Arkansas Moments

Arkansas Moments is a special feature of UA Little Rock's Public Radio that explores the history of the civil rights movement in Arkansas with Dr. John A. Kirk, George W. Donaghey Distinguished Professor of History and director of UA Little Rock's Anderson Institute on Race and Ethnicity.

jakirk@ualr.edu

The Elaine Twelve

Apr 2, 2017

After the Elaine, Arkansas race massacre in 1919, in which perhaps more than 200 African Americans were killed, twelve black men were sentenced to death for their alleged role in events. The trials of the men were conducted in a local courthouse surrounded by an armed white mob; their appointed lawyers did not subpoena witnesses or allow their clients to testify; and many of the trails lasted less than an hour with the juries taking less than ten minutes to find them guilty.

W. Harold Flowers and the Wilkerson Case

Apr 2, 2017

William Harold Flowers, a Pine Bluff attorney, was a trailblazer for African American civil rights in Arkansas. Of the many cases that Flowers fought, the 1946 Wilkerson case had the most profound impact. In the case, two black men stood accused of killing two white men, an act that usually brought with it an automatic death sentence. However, Flowers managed to get their sentences commuted to jail terms. At the trial, Flowers successfully demanded that some black jurors sit in judgment on the case, the first time this had happened in the state since Reconstruction.

Raye Jean Jordan Montague

Mar 6, 2017

Raye Jean Jordan Montague was born in Little Rock in 1935. She was educated at Merrill High School and Arkansas Mechanical and Normal College in Pine Bluff. Although she wanted to study engineering, no Arkansas colleges awarded such degrees to African American women at the time, so she studied business instead. In 1956, Montague began a distinguished career with the US Navy as a digital computer systems operator.

Gertrude Hadley Jeannette

Mar 6, 2017

Gertrude Hadley Jeannette was born in Urbana, Union County, Arkansas, in 1914. She attended Little Rock’s Dunbar High School. Rather than going to Fisk University as planned, she eloped to New York City with Joe Jeanette II, a prizefighter and president of the Harlem Dusters motorcycle club.

Florence Beatrice Smith Price

Mar 6, 2017

Florence Beatrice Smith Price was born in Little Rock in 1887. She was taught piano by her mother and began composing pieces while in high school. Price went on to study at the New England Conservatory of Music in Boston, where she received degrees as an organist and piano teacher. Upon eventually returning to Little Rock, she established a music studio, taught piano, and continued to compose pieces; however, she was denied membership in the segregated Arkansas State Music Teachers Association. Price left Arkansas in 1927 for Chicago where she found more opportunities.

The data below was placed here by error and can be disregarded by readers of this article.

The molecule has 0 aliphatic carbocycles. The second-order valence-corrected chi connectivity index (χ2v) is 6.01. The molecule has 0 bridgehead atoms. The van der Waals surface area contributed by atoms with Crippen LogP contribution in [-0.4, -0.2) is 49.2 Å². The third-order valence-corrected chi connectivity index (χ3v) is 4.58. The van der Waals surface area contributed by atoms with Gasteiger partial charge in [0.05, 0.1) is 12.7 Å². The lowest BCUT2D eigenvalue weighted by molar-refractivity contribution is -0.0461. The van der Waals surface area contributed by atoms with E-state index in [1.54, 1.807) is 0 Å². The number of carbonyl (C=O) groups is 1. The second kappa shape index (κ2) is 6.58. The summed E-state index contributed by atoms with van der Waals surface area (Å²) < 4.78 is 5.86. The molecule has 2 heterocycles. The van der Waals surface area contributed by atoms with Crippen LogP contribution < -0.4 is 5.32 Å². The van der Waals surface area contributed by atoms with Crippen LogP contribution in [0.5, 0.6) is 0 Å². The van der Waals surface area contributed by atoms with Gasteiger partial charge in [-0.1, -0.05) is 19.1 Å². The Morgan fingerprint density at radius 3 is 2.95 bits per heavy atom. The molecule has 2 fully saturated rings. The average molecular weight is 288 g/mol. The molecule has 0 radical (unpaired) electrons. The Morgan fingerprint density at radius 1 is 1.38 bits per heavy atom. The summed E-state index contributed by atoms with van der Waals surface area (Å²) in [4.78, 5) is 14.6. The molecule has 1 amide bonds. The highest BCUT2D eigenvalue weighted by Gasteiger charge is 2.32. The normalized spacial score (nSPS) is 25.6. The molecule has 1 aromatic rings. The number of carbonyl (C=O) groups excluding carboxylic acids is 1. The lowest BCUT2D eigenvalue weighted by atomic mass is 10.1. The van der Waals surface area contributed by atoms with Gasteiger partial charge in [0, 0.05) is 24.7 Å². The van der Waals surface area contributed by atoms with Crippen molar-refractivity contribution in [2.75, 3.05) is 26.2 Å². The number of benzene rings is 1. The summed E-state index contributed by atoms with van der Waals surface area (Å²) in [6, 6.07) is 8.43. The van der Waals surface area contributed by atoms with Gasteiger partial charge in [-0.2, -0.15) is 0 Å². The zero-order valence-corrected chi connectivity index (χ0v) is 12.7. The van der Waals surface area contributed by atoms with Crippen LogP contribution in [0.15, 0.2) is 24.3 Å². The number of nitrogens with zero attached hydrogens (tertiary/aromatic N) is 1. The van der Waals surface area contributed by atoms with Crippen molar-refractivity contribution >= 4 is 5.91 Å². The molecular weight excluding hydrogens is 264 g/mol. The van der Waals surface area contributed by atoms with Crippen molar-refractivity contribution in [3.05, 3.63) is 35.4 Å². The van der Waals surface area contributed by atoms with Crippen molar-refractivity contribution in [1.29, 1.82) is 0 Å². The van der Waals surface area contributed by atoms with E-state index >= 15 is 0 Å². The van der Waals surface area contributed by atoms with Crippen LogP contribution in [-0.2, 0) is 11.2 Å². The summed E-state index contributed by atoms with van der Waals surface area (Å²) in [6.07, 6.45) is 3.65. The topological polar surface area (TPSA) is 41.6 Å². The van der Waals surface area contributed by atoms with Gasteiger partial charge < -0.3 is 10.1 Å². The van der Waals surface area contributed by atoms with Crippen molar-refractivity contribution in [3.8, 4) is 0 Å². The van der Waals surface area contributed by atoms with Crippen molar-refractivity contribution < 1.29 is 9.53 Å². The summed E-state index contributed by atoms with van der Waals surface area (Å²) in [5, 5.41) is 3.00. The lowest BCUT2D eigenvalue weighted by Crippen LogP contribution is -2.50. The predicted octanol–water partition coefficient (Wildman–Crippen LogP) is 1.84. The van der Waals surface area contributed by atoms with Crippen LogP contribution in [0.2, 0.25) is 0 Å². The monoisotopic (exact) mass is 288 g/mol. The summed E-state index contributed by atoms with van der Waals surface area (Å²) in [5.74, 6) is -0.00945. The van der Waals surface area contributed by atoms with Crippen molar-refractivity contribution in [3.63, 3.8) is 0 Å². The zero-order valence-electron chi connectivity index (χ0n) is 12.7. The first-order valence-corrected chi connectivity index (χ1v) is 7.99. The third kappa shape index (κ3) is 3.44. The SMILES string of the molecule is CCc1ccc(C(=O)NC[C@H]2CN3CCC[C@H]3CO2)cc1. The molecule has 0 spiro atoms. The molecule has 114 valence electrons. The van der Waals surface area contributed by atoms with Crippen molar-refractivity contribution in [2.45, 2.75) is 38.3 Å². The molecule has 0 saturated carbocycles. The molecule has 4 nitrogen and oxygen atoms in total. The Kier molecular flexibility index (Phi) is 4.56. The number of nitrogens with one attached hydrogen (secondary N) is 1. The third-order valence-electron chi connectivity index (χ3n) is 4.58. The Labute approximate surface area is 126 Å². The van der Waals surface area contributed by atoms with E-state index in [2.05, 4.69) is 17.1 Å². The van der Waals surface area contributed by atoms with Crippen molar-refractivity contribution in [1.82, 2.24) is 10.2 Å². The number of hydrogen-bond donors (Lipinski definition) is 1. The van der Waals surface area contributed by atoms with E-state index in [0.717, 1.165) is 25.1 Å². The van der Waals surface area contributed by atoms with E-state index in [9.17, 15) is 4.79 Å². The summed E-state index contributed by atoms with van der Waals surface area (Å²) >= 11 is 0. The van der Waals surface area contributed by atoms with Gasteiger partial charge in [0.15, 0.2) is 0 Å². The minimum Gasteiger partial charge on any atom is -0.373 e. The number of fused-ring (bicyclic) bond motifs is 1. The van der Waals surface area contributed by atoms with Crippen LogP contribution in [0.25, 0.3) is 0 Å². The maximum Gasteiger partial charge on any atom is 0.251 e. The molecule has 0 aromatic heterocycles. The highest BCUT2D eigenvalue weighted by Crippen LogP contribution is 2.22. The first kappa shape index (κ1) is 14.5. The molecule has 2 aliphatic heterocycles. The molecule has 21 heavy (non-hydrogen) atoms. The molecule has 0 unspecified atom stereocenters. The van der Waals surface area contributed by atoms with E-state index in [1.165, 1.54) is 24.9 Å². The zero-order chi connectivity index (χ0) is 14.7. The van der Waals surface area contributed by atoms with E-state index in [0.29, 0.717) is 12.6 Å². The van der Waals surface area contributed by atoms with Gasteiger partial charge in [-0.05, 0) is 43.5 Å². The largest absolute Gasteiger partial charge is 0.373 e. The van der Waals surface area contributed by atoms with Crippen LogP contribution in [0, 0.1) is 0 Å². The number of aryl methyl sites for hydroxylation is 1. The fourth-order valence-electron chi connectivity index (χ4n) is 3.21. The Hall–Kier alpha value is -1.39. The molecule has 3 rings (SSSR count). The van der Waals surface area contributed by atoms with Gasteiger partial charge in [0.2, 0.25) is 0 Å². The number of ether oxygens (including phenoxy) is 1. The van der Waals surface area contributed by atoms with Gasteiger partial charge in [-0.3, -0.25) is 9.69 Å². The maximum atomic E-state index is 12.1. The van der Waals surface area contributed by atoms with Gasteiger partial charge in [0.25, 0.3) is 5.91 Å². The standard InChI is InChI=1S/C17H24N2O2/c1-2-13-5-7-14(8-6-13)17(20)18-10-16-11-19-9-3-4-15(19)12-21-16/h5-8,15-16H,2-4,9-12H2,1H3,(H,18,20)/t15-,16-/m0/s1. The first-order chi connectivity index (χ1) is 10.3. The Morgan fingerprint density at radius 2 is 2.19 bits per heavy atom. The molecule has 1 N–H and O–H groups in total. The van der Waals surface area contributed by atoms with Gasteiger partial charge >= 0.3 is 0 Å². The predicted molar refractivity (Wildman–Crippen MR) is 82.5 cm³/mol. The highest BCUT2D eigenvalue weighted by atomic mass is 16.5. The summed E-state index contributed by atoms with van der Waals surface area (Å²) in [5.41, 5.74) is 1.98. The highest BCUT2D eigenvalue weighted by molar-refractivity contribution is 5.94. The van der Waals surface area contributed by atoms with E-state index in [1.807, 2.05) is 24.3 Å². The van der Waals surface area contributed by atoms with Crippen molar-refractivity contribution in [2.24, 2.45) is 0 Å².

Beulah “Sippie” Wallace

Jan 31, 2017

The Arkansas delta’s rich musical and cultural heritage is often overshadowed by the Mississippi delta. Yet as Jimmy Cunningham Jr. and Donna Cunningham note in their book Delta Music and Film: Jefferson County and the Lowlands, published by Arcadia, the Arkansas delta has much to be proud of. Beulah “Sippie” Wallace was born in Plum Bayou.

Miles Davis

Jan 31, 2017

The Arkansas delta’s rich musical and cultural heritage is often overshadowed by the Mississippi delta. Yet as Jimmy Cunningham Jr. and Donna Cunningham note in their book Delta Music and Film: Jefferson County and the Lowlands, published by Arcadia, the Arkansas delta has much to be proud of.

Big Bill Broonzy

Jan 31, 2017

The Arkansas delta’s rich musical and cultural heritage is often overshadowed by the Mississippi delta. Yet as Jimmy Cunningham Jr. and Donna Cunningham note in their book Delta Music and Film: Jefferson County and the Lowlands, published by Arcadia, the Arkansas delta has much to be proud of. One of its favorite sons is bluesman “Big Bill” Broonzy.

This year’s honorees on the UA Little Rock Joel E. Anderson Institute on Race and Ethnicity’s award-winning Arkansas Civil Rights Heritage Trail, located in downtown Little Rock, all represent the theme of Economic Advancement:

This year’s honorees on the UALR Joel E. Anderson Institute on Race and Ethnicity’s award-winning Arkansas Civil Rights Heritage Trail, located in downtown Little Rock, all represent the theme of Economic Advancement. One of the honorees is William “Sonny” Walker, head of the Arkansas Office of Economic Opportunity, which coordinated War on Poverty efforts in the state in the 1960s.

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